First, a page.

G.K. Misra, C.J.
1. The plaintiff and the late Ippilli Rangava (hereinafter to be referred to as 'Rangava), were undivided brothers forming a Hindu Joint family. Rangava was the Karta. Defendant-1 borrowed some money from late Rangava, Plaintiff filed O. S. No. 6/42 in the Court of the Subordinate Judge, Berhampur, and obtained a money-decree. In execution of that decree he purchased the undivided one-fourth interest. by twosale-certificates, ext. 1 dated 20th February. 1951, and ext 2 dated 10th May, 1951, of the coparcenary properties belonging to defendant-1 and other coparceners who have been impleaded as defendants in this case. He took symbolical delivery of possession of the undivided interest purchased by him. The delivery receipts are exts. 3 and 4 dated 10-10-1951. He filed suit for partition on 10-10-1963. Though a large many defences were taken in the written statement, at the final hearing defendants contested the partition suit only on the ground of limitation. Their case is that the suit is barred by limitation under Article 144 of the old Limitation Act, and that the Limitation is to run from the date of confirmation of the sale when the plaintiff acquired title to the one-fourth undivided interest of defendant-1 in the coparcenary property.
2. The learned Subordinate Judge dismissed the suit upholding the defence contention. He relied upon AIR 1964 Ori-ssa, 43 (Smt. Laxminarasamma v. Ran-ganavakamma) in support of his conclusion.
3. In First appeal, our learned brother R. N. Misra. J held that limitation ran from the date of symbolical delivery of possession, and not from the date of confirmation of the sale. The symbolical delivery of possession having taken place on 10-10-1951, and the suit having been filed on 10-10-1963, the suit was held to be within limitation. He accordingly allowed the appeal and decreed the plaintiff's suit.
It is against his judgment that this A. H. O. has been filed.
4. The sole question for determination is whether this suit for partition is barred by limitation.
We agree with the learned Single Judge that AIR 1966 SC 470 (Manikayala Rao v. Narasimhaswami) concludes the position of law that if at all Article 144 applies, then limitation would run not from the date of the confirmation of the sale, but from the date of symbolical delivery of possession.
5. The propositions of law laid down in the aforesaid Supreme Court decision may be culled together. They are-
(i) The purchaser of a coparcener's undivided interest in a joint family property is not entitled to possession of what he has purchased. His only right is to sue for partition of the property and ask for allotment to him of that which on partition may be found to fall to the share of the coparcener whose share he has Purchased. His right to possession would date from the period when a specific allotment is made in his favour.
(ii) The other coparceners whose undivided interest has not been purchasedcan never be in adverse possession of the property purchased by the decree-holder. as possession could be adverse only when be was entitled to possession.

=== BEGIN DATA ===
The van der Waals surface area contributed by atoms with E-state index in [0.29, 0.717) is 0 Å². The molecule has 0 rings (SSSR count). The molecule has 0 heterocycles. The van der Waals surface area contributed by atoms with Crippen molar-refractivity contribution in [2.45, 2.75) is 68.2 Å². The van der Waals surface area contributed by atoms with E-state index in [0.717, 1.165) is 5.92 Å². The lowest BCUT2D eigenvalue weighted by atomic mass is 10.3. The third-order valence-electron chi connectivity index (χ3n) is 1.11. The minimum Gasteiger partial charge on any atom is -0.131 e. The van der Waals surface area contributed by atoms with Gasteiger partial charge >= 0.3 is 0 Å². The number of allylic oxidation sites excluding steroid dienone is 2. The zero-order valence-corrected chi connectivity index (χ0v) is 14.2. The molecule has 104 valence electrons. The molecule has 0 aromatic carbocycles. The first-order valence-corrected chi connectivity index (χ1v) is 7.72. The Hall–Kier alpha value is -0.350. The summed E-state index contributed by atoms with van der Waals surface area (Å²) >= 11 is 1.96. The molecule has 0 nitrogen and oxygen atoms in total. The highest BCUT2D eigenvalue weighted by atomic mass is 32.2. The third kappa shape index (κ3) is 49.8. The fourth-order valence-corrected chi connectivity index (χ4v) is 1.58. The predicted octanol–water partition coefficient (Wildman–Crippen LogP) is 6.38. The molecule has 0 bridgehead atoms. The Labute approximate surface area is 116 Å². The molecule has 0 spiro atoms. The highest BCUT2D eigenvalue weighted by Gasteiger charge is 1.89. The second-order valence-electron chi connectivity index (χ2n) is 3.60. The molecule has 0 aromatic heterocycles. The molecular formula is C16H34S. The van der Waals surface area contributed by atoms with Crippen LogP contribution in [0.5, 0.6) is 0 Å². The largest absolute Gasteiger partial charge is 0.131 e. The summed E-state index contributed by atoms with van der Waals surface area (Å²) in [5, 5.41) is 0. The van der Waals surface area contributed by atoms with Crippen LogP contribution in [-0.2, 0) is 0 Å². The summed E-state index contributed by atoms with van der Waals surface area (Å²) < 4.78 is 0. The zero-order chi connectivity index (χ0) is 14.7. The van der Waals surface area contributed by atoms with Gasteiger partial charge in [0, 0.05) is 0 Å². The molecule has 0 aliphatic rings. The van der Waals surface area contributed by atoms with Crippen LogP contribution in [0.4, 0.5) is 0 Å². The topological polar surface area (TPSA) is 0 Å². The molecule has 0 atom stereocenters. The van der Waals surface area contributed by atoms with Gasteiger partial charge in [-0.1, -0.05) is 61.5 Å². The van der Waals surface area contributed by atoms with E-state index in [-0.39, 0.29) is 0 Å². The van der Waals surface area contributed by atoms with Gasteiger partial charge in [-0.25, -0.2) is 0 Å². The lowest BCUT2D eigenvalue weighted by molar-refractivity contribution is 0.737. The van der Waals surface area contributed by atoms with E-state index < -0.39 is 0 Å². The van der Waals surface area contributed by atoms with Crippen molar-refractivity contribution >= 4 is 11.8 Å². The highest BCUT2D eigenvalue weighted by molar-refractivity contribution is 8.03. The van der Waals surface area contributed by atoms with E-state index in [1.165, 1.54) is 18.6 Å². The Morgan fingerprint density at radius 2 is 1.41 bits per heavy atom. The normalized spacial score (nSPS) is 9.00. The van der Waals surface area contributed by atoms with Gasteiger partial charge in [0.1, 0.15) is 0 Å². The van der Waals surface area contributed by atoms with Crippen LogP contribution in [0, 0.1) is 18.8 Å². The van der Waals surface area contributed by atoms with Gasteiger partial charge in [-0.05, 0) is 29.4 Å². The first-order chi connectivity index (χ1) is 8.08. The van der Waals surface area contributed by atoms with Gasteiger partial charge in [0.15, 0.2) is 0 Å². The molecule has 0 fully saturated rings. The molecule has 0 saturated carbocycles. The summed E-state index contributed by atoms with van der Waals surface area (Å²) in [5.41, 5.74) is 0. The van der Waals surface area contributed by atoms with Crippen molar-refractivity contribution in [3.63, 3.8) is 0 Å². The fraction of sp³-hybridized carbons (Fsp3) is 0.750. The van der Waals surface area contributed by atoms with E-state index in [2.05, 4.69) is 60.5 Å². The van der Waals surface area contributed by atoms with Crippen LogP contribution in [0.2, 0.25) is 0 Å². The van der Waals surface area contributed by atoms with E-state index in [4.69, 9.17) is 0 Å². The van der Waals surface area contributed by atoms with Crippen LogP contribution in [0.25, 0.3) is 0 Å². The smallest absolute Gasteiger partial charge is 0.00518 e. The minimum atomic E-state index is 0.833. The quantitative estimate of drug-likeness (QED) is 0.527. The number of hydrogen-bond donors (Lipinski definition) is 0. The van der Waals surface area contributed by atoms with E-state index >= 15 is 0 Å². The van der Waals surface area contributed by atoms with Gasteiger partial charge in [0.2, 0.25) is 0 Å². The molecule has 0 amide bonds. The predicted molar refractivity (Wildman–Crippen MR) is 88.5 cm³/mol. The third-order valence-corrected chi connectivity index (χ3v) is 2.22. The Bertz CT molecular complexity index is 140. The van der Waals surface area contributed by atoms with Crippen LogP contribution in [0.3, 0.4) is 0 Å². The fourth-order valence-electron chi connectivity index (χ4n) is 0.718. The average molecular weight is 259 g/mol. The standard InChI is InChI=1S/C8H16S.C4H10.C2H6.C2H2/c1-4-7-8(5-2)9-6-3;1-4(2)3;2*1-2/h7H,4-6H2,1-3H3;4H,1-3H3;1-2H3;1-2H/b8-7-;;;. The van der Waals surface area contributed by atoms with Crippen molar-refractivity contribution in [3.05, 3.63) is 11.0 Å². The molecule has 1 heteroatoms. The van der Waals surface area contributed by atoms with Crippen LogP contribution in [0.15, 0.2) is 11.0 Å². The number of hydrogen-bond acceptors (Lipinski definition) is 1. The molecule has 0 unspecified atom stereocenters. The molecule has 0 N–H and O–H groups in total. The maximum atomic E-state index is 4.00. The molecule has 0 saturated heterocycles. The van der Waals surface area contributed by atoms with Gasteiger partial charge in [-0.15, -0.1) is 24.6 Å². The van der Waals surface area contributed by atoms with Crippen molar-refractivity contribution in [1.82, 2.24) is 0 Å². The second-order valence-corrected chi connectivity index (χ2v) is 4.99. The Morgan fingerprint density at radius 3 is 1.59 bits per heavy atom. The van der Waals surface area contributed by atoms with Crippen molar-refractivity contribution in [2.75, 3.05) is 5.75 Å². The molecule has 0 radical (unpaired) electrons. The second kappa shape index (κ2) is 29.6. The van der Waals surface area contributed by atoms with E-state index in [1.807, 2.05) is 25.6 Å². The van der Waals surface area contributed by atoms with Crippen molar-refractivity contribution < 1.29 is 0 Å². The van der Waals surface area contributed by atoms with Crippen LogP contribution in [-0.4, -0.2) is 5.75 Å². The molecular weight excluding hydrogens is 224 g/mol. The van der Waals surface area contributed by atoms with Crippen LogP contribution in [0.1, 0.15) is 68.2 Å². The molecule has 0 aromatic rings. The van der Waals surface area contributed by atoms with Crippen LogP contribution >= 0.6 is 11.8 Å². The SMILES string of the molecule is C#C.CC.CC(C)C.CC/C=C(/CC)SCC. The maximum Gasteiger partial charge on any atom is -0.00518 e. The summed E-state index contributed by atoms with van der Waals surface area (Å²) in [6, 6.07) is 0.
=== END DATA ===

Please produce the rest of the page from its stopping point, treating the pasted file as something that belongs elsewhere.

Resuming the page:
(iii) The aforesaid principles have, however, no application to an undivided share in a Property which is not coparcenary property.
(iv) by delivery of symbolical possession, adverse possession, if any of the other coparceners is interrupted. Time is to run from the date of delivery of symbolical possession, and not from the date of confirmation of the sale.
(v) Though the purchaser of an undivided share in a coparcenary property Is not entitled to any possession until a suit for Partition is worked out vet the order of delivery of symbolical possession Is not a nullity. Such an order is not one without jurisdiction. It is a case where the Judge effecting delivery of possession makes an order, wrong in law while acting within his jurisdiction. Whether the delivery of symbolical possession is legal or not in fact there is interruption of adverse possession. The question whether interruption was justifiable in law is irrelevant.
6. Applying the aforesaid tests to the facts of the present case, it is clear that the suit is to be decreed. Firstly, according to the majority judgment the plaintiff is not entitled to Possession of the undivided interest of the first defendant in the coparcenary property until the suit for partition is decreed, and he gets a specific property on partition. On such a view Article 144 has no application as the decree for partition is to be passed only by the judgment in this case and it is to be subsequently worked out when the plaintiff would set thp specific property in which he would have right to possession.
Alternatively, even if Article 144 applies limitation would run from the date of symbolical delivery of possession and the suit has been filed within 12 years thereof.
7. In AIR 1962 Orissa 147 (Laxminarasamma v. Ranganayakemma). Berham J. held that limitation would run from the date of confirmation of sale and not from the date of Symbolical delivery of possession. This judgment was confirmed in a Letters Patent Appeal by Narasimham C. J. and R. K. Das, J. in AIR 1964 Ori-ssa 43.
The view taken in those decisions is directly contrary to the aforesaid pronouncement of the Supreme Court
R.N. Misra, J. was perfectly justified In savins that the aforesaid two Orissa decisions can no longer be held as laying down good law.
8. On the aforesaid analysis, the appeal has no merit and is accordingly dismissed aS the appeal was filed despite the Supreme Court decision having been fully discussed by the learned single Judge it is dismissed with costs.
S.K. Bay, J.
9. I agree.